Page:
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Lucifer’s Friend

Essential Track: ‘Everybody’s Clown’ (1970)

“I don’t know where and I don’t care where I’m going // You tried so hard to bring me down // But I’m not simply everybody’s clown.”

With a dose of psychadelia and the absolute powerhouse that is vocalist John Lawton’s voice, ‘Everybody’s Clown’ from German hard rock band Lucifer’s Friend is another must-hear track.

Formed in Hamburg, Germany, Lucifer’s Friend released their eponymous debut in 1970. The album is my favourite from this band, with its dark, Black Sabbath style lyrics and guitar-driven sound. Indeed, it’s on the cusp of what would one day develop into heavy metal.

I love sharing hidden gems, and ‘Everybody’s Clown’ is a true gem I every sense of the word. A shining example of seventies hard rock at its best!

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Free

Essential Track: ‘Common Mortal Man’ (1973)

“I was walking down, down a rocky road and found // A noisy rising sun and a quietly burning moon // They were standing in line, standing in time…”

A hardworking, hard-rocking band, British hard rock band, Free, is probably best known for the anthemic ‘All Right Now’, and whilst it’s a fantastic track, it’s just one of many.

Today, I’d like to share one of my favourite tracks by this outstanding band – ‘Common Mortal Man’. Paul Rodgers’ bluesy vocals are nothing short of perfect on this song; I’ve always been a big fan of his voice, but on this track it’s just outstanding. Add to that some tight musicianship and a thought provoking lyric, and you’ve got something very special.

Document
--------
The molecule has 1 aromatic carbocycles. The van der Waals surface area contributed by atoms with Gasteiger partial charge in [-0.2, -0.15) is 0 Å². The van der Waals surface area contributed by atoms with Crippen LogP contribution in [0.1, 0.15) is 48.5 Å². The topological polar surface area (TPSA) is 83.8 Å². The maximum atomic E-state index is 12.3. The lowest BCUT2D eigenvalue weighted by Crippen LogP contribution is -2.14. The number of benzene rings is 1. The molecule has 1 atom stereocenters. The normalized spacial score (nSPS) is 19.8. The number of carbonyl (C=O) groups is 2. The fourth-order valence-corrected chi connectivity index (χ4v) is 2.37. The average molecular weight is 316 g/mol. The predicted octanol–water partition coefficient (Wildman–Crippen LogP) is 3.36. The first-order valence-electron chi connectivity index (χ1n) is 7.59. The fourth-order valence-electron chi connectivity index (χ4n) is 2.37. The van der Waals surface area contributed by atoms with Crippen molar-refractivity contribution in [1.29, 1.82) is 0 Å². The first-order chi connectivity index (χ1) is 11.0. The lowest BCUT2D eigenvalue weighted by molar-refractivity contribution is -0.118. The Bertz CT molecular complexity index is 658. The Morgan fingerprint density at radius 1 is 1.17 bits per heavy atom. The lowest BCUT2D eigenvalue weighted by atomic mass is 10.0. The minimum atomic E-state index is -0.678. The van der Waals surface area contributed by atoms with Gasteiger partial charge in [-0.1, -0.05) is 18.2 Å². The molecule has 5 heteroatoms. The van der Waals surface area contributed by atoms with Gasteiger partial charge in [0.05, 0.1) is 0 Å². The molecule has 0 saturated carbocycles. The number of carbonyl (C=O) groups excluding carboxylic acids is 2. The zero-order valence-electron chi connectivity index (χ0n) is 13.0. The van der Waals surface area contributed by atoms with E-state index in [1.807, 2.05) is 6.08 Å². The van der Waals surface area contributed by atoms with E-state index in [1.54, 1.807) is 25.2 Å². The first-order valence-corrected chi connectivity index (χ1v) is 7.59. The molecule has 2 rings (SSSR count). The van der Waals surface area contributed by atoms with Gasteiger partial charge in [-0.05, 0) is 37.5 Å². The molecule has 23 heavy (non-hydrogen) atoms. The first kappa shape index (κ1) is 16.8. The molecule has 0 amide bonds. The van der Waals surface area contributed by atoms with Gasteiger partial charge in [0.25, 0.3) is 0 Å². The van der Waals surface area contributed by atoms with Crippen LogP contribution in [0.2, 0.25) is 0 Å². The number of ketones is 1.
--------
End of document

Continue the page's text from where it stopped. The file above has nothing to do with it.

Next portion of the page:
How many of us can relate to the lyric ‘I have made so many mistakes in my life, now I’m trying my best to make up for them, I never have had the easiest life, but I’m just doing what I can…’ Most of us, I suspect.

A fantastic song from a short-lived band, ‘Common Mortal Man’ deserves a place on any seventies hard rock playlist.

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Uriah Heep

Essential Track: ‘Prima Donna’ (1975)

“You’re just another // Prima donna of rock’n roll // So please let me know // When you want me to go?”

I’m rounding off today with a quintessential seventies hard rock band, a pioneer in the genre and one of the forerunners of what would develop into heavy metal – Uriah Heep. This British rock band ticks every box and then some, with guitar-driven melodies, kick-ass vocals from David Byron, and a whole lot of rock n’ roll attitude.

‘Prima Donna’ from the band’s 1975 album ‘Return to Fantasy’ is an all-out rocking good track, with a surprising glam rock edge to it. Personally, I love ‘Return to Fantasy’, although the album did divide fans that were fonder of the band’s prog rock offerings.

‘Prima Donna’ is one of favourite tracks by this cult British band; it’s relentless hard rock at its finest, and I love the saxophone breakdown at the end of the track. Fantastic, fun song, great for getting people on their feet!

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Hard Rock Heaven

What a fantastic era the early seventies was for hard rock music. The genre was in its infancy but there was so much potential, and it burgeoned as the decade progressed. Many big names emerged during this time, and my honourable mention today goes to a band that helped pioneer hard rock music – Led Zeppelin.

The early heroes of hard rock, British band Led Zeppelin were forerunners in this new, heavy, guitar driven sound. Together with drummer John Bonham, bassist John Paul Jones and the perfect pairing of powerhouse vocalist Robert Plant and seminal rock guitarist Jimmy Page, Led Zeppelin changed the face of rock music forever.

I can’t recommend the band’s 1971 album ‘Stairway to Heaven’ enough. If you want to witness the birth of hard rock, that’s the place to start! But do you agree? And who would you add to this list?

Get commenting and let us know!

Oi Oi, I’m Sunday Simmons, professional freelance writer and indie author. Born into a family of entertainers, musicians and artists, I chose the pen as my instrument at a young age and I’ve been scribbling stuff ever since. Hopefully some of it makes sense! Writing is my passion, and with three kids and plenty of pets, life is chaos and I love it.